• A graph element can be one of the following types:
• An [Operation], The corresponding fetched value will be None.
• A [Tensor], The corresponding fetched value will be a numpy ndarray containing the value of that tensor.
• A [SparseTensor] The corresponding fetched value will be a [SparseTensorValue], containing the value of that sparse tensor.
• A get_tensor_handle op. The corresponding fetched value will be a numpy ndarray containing the handle of that tensor.
• A string which is the name of a tensor or operation in the graph.
• The value returned by run() has the same shape as the fetches argument,
• where the leaves are replaced by the corresponding values returned by TensorFlow.

### make sure to train the train_dataset once¶

In [90]:
train_dataset.shape[0]

Out[90]:
480000
In [91]:
batch_size = 128
num_steps = 10001

for i in range(num_steps):
c = ( i * batch_size) % (train_labels.shape[0] - batch_size)
if i%1000==0:
print (c, end = ',')

print (c)

0,128000,256000,384000,32128,160128,288128,416128,64256,192256,320256,320256

In [101]:
batch_size = 128
num_steps = 40001

In [102]:
from time import time
start = time()

with tf.Session(graph=graph) as session:
tf.global_variables_initializer().run()
print("Initialized")

for step in range(num_steps):

# Pick an offset within the training data, which has been randomized.
# Note: we could use better randomization across epochs.
offset = (step * batch_size) % (train_labels.shape[0] - batch_size)

# Generate a minibatch.
batch_data = train_dataset[offset:(offset + batch_size), :]
batch_labels = train_labels[offset:(offset + batch_size), :]

# Prepare a dictionary telling the session where to feed the minibatch.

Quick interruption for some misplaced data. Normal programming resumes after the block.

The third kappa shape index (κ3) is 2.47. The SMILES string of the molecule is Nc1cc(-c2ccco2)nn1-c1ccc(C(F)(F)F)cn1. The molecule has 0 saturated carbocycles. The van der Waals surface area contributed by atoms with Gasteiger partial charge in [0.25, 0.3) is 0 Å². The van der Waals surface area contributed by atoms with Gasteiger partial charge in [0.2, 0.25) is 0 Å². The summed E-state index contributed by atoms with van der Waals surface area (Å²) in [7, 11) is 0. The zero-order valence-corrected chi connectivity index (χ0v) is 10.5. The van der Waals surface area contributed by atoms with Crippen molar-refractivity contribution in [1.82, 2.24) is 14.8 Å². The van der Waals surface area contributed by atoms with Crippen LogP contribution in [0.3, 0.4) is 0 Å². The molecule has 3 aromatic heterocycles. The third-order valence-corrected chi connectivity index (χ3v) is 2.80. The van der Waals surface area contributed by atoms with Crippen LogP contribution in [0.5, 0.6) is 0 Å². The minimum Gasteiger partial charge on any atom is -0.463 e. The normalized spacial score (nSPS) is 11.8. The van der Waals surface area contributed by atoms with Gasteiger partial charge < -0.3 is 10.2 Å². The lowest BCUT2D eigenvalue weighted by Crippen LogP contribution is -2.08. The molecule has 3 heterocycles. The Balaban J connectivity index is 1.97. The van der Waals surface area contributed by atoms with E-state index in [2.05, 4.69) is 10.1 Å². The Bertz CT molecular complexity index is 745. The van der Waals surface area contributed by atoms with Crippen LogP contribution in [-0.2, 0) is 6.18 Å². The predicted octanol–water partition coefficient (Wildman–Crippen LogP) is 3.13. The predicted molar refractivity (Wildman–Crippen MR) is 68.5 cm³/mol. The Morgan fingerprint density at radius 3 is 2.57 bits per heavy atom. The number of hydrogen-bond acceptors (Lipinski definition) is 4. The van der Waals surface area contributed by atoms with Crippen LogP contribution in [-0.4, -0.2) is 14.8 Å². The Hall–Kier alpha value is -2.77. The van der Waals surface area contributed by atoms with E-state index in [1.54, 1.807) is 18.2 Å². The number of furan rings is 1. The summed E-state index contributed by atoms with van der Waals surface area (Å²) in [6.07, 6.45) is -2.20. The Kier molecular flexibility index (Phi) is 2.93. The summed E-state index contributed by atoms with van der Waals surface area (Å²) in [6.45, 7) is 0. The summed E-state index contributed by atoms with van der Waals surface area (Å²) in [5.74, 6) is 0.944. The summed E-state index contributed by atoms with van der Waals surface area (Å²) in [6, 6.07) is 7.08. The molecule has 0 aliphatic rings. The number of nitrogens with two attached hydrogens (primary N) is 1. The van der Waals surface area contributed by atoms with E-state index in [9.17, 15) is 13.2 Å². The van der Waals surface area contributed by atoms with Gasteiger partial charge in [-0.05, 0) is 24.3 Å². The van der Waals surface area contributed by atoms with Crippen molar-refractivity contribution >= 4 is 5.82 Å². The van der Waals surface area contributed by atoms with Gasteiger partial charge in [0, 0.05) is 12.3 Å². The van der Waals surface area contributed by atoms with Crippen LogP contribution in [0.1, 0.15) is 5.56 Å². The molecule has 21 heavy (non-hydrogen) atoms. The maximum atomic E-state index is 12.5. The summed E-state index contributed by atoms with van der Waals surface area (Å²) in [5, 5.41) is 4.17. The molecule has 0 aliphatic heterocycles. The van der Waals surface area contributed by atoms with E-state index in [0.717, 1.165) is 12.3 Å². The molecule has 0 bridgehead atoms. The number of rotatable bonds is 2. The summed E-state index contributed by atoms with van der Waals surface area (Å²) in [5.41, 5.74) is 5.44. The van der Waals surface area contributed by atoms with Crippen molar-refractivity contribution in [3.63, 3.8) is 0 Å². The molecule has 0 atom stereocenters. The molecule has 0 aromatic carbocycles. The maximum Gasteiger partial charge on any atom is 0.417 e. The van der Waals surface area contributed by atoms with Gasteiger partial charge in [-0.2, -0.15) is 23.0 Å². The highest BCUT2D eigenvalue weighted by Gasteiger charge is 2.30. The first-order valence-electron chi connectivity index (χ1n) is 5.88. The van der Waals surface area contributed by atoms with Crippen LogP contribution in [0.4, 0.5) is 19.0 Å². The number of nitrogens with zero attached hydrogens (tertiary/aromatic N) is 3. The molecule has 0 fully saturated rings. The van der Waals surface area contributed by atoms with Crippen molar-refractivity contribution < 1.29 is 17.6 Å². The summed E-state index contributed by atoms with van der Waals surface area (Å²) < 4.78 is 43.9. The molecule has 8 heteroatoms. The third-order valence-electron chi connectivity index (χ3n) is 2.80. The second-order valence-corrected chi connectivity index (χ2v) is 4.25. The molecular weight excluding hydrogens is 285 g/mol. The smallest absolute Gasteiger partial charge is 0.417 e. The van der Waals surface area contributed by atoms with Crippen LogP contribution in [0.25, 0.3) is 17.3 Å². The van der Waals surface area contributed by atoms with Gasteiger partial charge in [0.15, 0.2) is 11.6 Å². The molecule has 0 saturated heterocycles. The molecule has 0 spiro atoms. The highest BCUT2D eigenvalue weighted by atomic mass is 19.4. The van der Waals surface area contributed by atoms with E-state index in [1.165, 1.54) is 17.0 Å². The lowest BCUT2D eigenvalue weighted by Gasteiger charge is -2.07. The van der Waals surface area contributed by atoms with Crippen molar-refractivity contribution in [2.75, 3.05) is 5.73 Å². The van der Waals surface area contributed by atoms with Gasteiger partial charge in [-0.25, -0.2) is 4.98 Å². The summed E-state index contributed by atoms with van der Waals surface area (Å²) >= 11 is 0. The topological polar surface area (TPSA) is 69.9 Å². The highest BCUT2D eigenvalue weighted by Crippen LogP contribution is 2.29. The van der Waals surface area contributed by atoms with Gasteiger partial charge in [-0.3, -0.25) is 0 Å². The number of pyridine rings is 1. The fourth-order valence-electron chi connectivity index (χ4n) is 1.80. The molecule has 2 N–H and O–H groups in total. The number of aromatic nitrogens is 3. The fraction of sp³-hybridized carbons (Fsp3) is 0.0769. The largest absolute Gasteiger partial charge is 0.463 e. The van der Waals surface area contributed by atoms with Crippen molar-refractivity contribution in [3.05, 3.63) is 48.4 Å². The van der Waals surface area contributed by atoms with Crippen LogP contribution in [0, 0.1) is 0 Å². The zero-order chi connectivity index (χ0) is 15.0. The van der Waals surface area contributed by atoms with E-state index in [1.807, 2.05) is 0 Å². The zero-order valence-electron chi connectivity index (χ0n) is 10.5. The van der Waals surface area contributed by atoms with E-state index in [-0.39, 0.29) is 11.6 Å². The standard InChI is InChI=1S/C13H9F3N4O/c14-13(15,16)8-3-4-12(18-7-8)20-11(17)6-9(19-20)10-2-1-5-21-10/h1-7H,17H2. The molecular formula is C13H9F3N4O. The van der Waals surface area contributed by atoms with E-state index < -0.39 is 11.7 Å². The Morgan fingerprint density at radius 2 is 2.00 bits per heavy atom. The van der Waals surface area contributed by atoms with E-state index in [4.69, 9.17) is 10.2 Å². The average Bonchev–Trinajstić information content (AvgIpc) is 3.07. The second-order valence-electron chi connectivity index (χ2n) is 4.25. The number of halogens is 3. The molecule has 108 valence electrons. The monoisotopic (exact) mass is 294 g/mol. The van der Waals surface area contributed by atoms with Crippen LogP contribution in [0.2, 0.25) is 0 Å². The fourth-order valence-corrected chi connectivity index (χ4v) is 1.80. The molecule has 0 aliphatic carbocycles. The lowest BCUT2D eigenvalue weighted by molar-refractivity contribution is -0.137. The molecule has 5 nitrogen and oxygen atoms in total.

# The key of the dictionary is the placeholder node of the graph to be fed,
# and the value is the numpy array to feed to it.
feed_dict = {tf_train_dataset : batch_data,
tf_train_labels : batch_labels}

_, l, predictions = session.run([optimizer, loss, train_prediction], feed_dict=feed_dict)

if (step % 5000 == 0):

print("Minibatch loss at step %d: %f" % (step, l))
print("Minibatch accuracy: %.1f%%" % accuracy(batch_labels, predictions))

print("Validation accuracy: %.1f%%" % accuracy(valid_labels, valid_prediction.eval()))

pred, real = test_prediction.eval(), test_labels
print("Test accuracy: %.1f%%" % accuracy(pred, real))

print ('\ntesting')
print('\ntotal time: %.2f s'%(time()-start))

Initialized
Minibatch loss at step 0: 21.258343
Minibatch accuracy: 6.2%
Validation accuracy: 6.2%
Minibatch loss at step 5000: 1.387043
Minibatch accuracy: 88.3%
Validation accuracy: 78.5%
Minibatch loss at step 10000: 0.870092
Minibatch accuracy: 83.6%
Validation accuracy: 81.8%
Minibatch loss at step 15000: 0.753875
Minibatch accuracy: 80.5%
Validation accuracy: 82.6%
Minibatch loss at step 20000: 0.602650
Minibatch accuracy: 89.1%
Validation accuracy: 83.0%
Minibatch loss at step 25000: 0.780403
Minibatch accuracy: 77.3%
Validation accuracy: 83.1%
Minibatch loss at step 30000: 0.571501
Minibatch accuracy: 86.7%
Validation accuracy: 83.1%
Minibatch loss at step 35000: 0.618889
Minibatch accuracy: 83.6%
Validation accuracy: 83.1%
Minibatch loss at step 40000: 0.586011
Minibatch accuracy: 85.9%
Validation accuracy: 83.0%
Test accuracy: 89.7%

testing

total time: 85.21 s

• Test accuracy: 88.0%

batch_size = 128

num_steps = 8001

In [47]:
letters = list('ABCDEFGHIJK')
letters

Out[47]:
['A', 'B', 'C', 'D', 'E', 'F', 'G', 'H', 'I', 'J', 'K']
In [49]:
letters[0]

Out[49]:
'A'
In [53]:
dic = {i: letters[i] for i in range(len(letters))}
print(dic)

{0: 'A', 1: 'B', 2: 'C', 3: 'D', 4: 'E', 5: 'F', 6: 'G', 7: 'H', 8: 'I', 9: 'J', 10: 'K'}

In [67]:
plt.figure(figsize=(10,10))
for i in range(12):
plt.subplot(1,12,i+1)
plt.imshow(test_dataset[i].reshape(28,28), cmap='gray')
plt.axis('off')

In [75]:
for i in pd.Series(pred.argmax(1)).map(dic)[:12]:print (i, end=' ')

C D J J F G J E E A E G
In [76]:
for i in pd.Series(real.argmax(1)).map(dic)[:12]:print (i, end=' ')

C D J J F G J E A A E D
In [ ]: